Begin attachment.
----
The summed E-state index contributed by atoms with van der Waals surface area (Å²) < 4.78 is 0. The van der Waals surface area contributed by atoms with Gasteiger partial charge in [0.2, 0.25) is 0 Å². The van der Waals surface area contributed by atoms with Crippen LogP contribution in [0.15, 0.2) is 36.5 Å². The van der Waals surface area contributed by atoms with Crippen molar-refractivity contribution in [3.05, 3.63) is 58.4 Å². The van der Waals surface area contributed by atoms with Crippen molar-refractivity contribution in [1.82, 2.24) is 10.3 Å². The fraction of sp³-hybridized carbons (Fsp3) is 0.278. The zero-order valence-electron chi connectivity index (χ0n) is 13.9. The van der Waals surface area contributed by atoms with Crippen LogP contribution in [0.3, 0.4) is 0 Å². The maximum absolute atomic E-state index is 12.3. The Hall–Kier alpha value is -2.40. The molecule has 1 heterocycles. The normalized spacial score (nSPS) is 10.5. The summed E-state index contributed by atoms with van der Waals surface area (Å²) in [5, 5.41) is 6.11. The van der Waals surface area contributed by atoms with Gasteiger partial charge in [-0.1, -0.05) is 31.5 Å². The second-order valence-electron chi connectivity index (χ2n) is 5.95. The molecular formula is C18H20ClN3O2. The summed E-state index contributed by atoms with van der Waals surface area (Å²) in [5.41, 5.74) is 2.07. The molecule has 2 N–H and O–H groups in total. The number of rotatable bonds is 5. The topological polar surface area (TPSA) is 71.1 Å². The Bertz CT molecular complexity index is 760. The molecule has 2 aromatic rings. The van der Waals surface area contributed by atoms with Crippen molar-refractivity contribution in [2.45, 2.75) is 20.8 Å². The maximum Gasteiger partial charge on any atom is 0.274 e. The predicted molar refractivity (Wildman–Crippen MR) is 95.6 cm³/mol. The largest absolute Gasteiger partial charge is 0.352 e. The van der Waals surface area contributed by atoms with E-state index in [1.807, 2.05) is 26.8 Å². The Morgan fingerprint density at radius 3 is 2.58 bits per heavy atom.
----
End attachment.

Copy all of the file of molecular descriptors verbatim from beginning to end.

The summed E-state index contributed by atoms with van der Waals surface area (Å²) < 4.78 is 0. The van der Waals surface area contributed by atoms with Gasteiger partial charge in [0.2, 0.25) is 0 Å². The van der Waals surface area contributed by atoms with Crippen LogP contribution in [0.15, 0.2) is 36.5 Å². The van der Waals surface area contributed by atoms with Crippen molar-refractivity contribution in [3.05, 3.63) is 58.4 Å². The van der Waals surface area contributed by atoms with Crippen molar-refractivity contribution in [1.82, 2.24) is 10.3 Å². The fraction of sp³-hybridized carbons (Fsp3) is 0.278. The zero-order valence-electron chi connectivity index (χ0n) is 13.9. The van der Waals surface area contributed by atoms with Crippen LogP contribution in [0.3, 0.4) is 0 Å². The maximum absolute atomic E-state index is 12.3. The Hall–Kier alpha value is -2.40. The molecule has 1 heterocycles. The normalized spacial score (nSPS) is 10.5. The summed E-state index contributed by atoms with van der Waals surface area (Å²) in [5, 5.41) is 6.11. The van der Waals surface area contributed by atoms with Gasteiger partial charge in [-0.1, -0.05) is 31.5 Å². The second-order valence-electron chi connectivity index (χ2n) is 5.95. The molecular formula is C18H20ClN3O2. The summed E-state index contributed by atoms with van der Waals surface area (Å²) in [5.41, 5.74) is 2.07. The molecule has 2 N–H and O–H groups in total. The number of rotatable bonds is 5. The topological polar surface area (TPSA) is 71.1 Å². The Bertz CT molecular complexity index is 760. The molecule has 2 aromatic rings. The van der Waals surface area contributed by atoms with Crippen molar-refractivity contribution in [2.45, 2.75) is 20.8 Å². The maximum Gasteiger partial charge on any atom is 0.274 e. The predicted molar refractivity (Wildman–Crippen MR) is 95.6 cm³/mol. The largest absolute Gasteiger partial charge is 0.352 e. The van der Waals surface area contributed by atoms with E-state index in [1.807, 2.05) is 26.8 Å². The Morgan fingerprint density at radius 3 is 2.58 bits per heavy atom.